East Asia studies student hopes to have international political impact

Alexandria Paterson’s desire to have a positive impact on the world goes back to when she was a young child and has continued to push her forward into becoming the Dean’s Medalist for the School of Historical, Philosophical and Religious Studies this semester.

Walker McCrae

Sparky is more than a mascot to 2019 Barrett graduate

Walker McCrae, an ASU student set to graduate in May with a bachelor’s degree in business data analytics and sports business with honors from Barrett, The Honors College, had an alter ego during his undergraduate years: Sparky.

Maryam Abdul Rashid

Sustainability grad brings international perspective

Maryam Abdul Rashid took a big risk enrolling in the School of Sustainability at Arizona State University. Coming from Malaysia, she said sustainability was a foreign concept and people back home questioned what her future might be. But she took the leap anyway — with a big payoff.

Kaitlyn Vanklompenberg

Communication grad credits an optimistic outlook

Senior communication major in the Hugh Downs School of Human Communication, Kaitlyn Vanklompenberg applied and was accepted to ASU's Leadership Scholarship Program, following in the footsteps of her older sister Kat. It also allowed her to develop and craft her leadership skills, as she says, "truly becoming a better leader and human."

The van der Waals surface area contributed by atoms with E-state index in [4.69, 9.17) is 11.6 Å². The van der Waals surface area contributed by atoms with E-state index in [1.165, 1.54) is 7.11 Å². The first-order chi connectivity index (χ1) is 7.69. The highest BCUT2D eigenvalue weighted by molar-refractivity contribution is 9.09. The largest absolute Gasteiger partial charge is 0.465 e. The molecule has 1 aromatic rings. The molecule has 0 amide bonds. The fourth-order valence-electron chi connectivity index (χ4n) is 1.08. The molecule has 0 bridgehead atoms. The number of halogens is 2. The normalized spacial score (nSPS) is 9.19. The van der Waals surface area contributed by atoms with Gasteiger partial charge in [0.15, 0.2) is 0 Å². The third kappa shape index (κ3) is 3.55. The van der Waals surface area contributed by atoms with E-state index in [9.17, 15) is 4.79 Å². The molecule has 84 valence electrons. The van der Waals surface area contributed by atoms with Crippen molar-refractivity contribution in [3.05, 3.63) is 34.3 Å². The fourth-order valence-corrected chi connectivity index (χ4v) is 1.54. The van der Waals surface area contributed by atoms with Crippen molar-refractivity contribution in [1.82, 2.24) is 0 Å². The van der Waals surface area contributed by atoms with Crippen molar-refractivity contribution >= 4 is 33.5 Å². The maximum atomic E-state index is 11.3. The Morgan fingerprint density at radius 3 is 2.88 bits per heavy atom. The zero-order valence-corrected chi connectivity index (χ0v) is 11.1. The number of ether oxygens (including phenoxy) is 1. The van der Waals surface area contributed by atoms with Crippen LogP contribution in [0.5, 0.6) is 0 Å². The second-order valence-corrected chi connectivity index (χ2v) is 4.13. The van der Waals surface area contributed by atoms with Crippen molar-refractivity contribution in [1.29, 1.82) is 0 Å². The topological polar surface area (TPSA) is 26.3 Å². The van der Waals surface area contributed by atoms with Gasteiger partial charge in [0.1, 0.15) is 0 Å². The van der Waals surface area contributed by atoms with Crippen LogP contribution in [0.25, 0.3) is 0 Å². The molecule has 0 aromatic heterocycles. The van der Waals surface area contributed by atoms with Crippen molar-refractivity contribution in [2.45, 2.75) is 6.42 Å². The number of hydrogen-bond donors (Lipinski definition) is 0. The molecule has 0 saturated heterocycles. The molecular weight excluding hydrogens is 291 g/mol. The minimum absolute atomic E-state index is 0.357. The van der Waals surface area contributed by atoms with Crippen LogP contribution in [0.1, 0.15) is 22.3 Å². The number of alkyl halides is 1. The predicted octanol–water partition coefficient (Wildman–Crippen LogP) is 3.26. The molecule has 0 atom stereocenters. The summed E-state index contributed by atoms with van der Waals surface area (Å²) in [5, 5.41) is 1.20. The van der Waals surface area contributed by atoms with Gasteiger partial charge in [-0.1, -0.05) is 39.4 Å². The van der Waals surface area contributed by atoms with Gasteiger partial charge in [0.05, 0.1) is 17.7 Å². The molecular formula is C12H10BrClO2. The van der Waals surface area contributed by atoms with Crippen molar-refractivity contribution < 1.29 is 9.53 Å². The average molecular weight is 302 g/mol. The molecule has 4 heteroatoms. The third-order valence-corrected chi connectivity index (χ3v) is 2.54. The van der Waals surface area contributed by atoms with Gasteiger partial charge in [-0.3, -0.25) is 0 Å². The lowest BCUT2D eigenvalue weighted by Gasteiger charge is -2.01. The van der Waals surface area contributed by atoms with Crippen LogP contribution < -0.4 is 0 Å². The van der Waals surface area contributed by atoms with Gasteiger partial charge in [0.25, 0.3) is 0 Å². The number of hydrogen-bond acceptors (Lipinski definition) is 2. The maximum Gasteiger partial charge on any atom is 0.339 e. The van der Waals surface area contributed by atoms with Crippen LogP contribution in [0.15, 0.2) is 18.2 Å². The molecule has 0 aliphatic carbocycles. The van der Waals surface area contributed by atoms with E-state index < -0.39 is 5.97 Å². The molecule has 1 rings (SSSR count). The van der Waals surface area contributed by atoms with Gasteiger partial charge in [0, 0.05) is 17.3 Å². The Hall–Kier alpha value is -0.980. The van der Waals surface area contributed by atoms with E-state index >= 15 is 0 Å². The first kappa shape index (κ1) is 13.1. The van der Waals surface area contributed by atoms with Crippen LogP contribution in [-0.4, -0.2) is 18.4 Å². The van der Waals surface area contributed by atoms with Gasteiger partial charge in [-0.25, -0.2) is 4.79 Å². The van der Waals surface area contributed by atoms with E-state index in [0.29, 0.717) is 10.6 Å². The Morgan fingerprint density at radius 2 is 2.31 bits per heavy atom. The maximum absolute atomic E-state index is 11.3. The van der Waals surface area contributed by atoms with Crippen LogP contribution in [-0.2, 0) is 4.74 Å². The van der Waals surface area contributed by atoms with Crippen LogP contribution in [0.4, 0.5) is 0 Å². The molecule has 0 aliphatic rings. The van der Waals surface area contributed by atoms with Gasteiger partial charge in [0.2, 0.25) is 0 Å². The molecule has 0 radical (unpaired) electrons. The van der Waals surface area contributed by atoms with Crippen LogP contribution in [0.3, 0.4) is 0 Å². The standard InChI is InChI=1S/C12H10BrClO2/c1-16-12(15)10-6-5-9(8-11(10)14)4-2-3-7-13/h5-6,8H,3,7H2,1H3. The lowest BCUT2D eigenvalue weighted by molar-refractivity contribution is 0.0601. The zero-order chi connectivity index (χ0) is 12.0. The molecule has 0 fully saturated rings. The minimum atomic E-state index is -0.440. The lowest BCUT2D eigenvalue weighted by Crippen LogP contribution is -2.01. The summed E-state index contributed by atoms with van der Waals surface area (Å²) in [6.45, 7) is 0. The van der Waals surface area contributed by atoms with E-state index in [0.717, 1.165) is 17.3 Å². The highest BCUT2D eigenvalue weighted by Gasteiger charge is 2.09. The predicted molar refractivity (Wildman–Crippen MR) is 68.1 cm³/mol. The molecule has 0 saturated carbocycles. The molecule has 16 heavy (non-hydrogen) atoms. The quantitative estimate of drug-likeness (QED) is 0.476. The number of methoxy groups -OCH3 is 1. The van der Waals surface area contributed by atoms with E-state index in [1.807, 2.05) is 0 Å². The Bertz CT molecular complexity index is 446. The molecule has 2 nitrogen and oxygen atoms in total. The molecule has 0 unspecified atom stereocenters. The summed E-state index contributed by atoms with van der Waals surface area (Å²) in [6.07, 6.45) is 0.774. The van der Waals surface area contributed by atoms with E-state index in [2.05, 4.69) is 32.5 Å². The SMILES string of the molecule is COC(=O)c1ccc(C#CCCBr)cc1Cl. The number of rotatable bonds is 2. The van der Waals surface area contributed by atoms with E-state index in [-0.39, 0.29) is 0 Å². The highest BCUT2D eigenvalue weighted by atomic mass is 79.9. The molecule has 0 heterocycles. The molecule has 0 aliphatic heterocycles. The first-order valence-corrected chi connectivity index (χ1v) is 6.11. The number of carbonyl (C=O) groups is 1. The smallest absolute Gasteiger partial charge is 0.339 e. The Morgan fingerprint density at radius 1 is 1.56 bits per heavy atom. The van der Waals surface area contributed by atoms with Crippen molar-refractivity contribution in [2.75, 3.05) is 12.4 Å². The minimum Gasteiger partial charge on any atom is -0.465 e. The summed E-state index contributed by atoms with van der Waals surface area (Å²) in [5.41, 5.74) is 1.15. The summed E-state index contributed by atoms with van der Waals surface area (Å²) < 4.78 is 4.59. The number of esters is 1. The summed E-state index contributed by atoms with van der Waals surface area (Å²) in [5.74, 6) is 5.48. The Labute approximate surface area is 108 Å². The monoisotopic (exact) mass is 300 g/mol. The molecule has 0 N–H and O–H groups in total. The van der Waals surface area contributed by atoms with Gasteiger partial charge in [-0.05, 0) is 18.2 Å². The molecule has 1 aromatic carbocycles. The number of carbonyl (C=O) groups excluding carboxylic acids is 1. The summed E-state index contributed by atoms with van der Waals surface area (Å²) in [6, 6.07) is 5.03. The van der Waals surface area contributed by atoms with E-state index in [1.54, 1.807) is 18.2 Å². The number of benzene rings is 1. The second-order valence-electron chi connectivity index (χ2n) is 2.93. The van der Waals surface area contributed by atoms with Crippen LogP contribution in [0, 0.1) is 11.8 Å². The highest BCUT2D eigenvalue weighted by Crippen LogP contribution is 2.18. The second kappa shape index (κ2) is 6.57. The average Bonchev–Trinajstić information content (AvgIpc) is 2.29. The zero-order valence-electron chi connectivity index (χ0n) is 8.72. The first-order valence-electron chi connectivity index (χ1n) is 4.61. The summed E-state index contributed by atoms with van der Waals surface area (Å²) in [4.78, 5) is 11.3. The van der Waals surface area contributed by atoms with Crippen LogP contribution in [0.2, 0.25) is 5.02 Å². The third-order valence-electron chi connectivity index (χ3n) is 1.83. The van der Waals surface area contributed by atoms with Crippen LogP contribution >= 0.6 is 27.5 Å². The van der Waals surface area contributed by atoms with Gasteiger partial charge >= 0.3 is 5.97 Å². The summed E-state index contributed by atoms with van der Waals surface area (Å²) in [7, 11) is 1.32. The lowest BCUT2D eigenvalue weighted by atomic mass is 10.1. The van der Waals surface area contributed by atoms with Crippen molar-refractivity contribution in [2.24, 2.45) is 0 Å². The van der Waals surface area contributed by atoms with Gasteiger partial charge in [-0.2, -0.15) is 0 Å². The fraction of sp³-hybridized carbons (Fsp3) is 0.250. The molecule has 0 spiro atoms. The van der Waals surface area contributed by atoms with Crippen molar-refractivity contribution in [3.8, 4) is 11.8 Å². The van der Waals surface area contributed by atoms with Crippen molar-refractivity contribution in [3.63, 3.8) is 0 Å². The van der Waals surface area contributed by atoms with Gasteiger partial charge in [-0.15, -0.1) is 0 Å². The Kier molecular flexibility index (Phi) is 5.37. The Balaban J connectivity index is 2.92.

Rachel Hill

Spanish lit grad named Dean’s Medal recipient

Rachel Hill, a mother of three enrolled in a 4+1 degree program for Spanish literature and culture, was recently named a Dean's Medalist for the School of International Letters and Cultures.

Maedeh Moayyednia

After fleeing persecution, film student eager to tell stories like hers 

Maedeh Moayyednia’s journey as a refugee has inspired her to become a storyteller through the art of film. Moayyednia, who will earn a bachelor’s degree in film and media production at ASU, has been named the outstanding undergraduate in the Herberger Institute for Design and the Arts. 

Top photo: Kristin Fanara (left) laughs with Avvi Valdez at the spring 2018 ASU commencement at Chase Field. Photo by Arizona Board of Regents